Who is Fedoralady/Ladywriter/angie long? While I have never attempted to go incognito online, many people who are actually acquainted with me would likely be surprised to discover this blog and my fanfic and vids. They have a certain image of me in their minds and it is the real me. But so is the blogger, the fiction writer, the vidder, the unabashed admirer of Richard Armitage.
They are all the “real” me. Some people may not like certain discoveries they make about me. But I am who I am, and that is more than just what you see on the surface. I am more than a half-century old now, and I have gotten pretty comfortable in my own skin. I have strengths and weaknesses, good habits and bad ones. Heck, if I was perfect, I would be boring. But I do keep trying to be a better person.
When I was studying art in high school, I remember my teacher strongly emphasizing the use of lights and darks in the creation of a drawing. It the sketch was only one or the other, too much of the same tone, than it simply wasn’t as pleasing to the eye. It needed the dark to balance out the light, you see.
That’s what I love about Richard’s acting. No character is all good or all bad; they have many shades, many nuances, their lights and darks. That’s what makes them so compelling, so memorable. That’s why we care about them, how we can empathize with the “baddies,” want to know more about their past and envision what their future will be like. That’s why we keep them alive in our videos and stories and poetry. The scriptwriters may do them in, but we know they have been Loved Into Being, achieving So Not Dead status.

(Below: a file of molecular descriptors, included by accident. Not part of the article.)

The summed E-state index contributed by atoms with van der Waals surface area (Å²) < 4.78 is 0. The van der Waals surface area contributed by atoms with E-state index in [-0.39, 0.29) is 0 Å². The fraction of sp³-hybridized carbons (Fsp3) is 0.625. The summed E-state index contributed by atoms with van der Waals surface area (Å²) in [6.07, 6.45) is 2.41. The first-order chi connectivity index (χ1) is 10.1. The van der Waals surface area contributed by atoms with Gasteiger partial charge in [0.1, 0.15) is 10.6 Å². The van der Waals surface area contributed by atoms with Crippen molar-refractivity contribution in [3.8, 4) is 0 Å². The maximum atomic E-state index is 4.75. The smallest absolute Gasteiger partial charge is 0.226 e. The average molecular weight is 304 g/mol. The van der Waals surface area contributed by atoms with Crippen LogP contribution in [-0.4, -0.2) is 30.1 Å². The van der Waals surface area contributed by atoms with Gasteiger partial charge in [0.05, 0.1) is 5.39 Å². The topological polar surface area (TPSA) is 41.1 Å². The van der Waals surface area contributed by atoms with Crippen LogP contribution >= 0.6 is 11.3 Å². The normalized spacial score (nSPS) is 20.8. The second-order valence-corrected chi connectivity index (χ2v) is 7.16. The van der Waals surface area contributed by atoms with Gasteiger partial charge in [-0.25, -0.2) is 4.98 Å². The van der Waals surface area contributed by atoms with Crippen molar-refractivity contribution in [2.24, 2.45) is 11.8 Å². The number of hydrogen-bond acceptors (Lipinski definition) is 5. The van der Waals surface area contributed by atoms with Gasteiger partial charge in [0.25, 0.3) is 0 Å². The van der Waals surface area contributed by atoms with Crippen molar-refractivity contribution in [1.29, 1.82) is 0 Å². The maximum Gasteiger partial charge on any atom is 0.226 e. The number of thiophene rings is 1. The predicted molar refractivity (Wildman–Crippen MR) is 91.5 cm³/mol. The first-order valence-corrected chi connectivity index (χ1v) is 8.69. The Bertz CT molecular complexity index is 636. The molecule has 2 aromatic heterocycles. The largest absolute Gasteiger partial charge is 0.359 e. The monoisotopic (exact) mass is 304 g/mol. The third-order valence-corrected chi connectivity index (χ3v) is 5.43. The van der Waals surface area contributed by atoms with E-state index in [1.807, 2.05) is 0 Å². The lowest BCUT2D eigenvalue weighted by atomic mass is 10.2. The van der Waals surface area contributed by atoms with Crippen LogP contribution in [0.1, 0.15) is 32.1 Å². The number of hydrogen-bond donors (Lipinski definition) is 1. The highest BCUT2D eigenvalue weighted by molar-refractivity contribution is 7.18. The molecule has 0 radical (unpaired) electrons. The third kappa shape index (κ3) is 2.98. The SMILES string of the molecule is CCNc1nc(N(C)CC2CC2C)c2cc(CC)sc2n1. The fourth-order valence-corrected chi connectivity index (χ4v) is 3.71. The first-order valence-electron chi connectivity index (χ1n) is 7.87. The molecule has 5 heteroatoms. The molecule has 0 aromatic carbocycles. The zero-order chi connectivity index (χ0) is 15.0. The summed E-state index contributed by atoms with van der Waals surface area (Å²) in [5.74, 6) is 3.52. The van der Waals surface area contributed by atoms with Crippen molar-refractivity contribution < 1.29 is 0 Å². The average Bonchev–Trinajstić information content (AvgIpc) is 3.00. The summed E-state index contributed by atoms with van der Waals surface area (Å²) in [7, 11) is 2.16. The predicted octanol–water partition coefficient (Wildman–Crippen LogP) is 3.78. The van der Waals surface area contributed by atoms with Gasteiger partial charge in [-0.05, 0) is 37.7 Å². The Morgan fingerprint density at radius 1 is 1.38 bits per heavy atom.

I don’t “know” Richard Armitage anymore than many of you “know” me. We simply have to interpret what we see and hear in interviews and his messages, and by random quotes made by those with whom he works. I don’t know him, I probably will never meet him, but I know that I like and admire and respect the human being he appears to be.
He has inspired me in so many ways: through his dedication to his craft, his strong work ethic, his generosity with his fellow actors, his sense of humor, his modesty, just to name a few. And yes, his masculine beauty, his natural elegance and grace, and that marvelous instrument of a voice all move and inspire and compell me. He is the stuff of which dreams and fantasies are made. He is my creative muse who provides catharsis and escape when I need it. He’s not perfect, either–but he certainly is interesting. We don’t know everything about him–which simply heightens the mystique.
Thank you, Richard Armitage, for being you–whomever and whatever you may be.
As for me, I am still discovering just who I am. Sometimes, it surprises me. But it is never boring.
He was tall, dark and attractive and he definitely caught my attention. I thought he was a Brit, but it turns out he was born in Oklahoma and spent much of his childhood in Saudi Arabia (his dad was an oilman). On returning to the US, the family lived in New Orleans and Houston, Texas. Lee is a graduate of the prestigious Julliard School and has done work in television, on stage and on screen. I never saw either of his television series (Wonderfalls and Pushing Daisies), but the latter has been quite a cult classic and I hope to check it out in the not-too-distant future.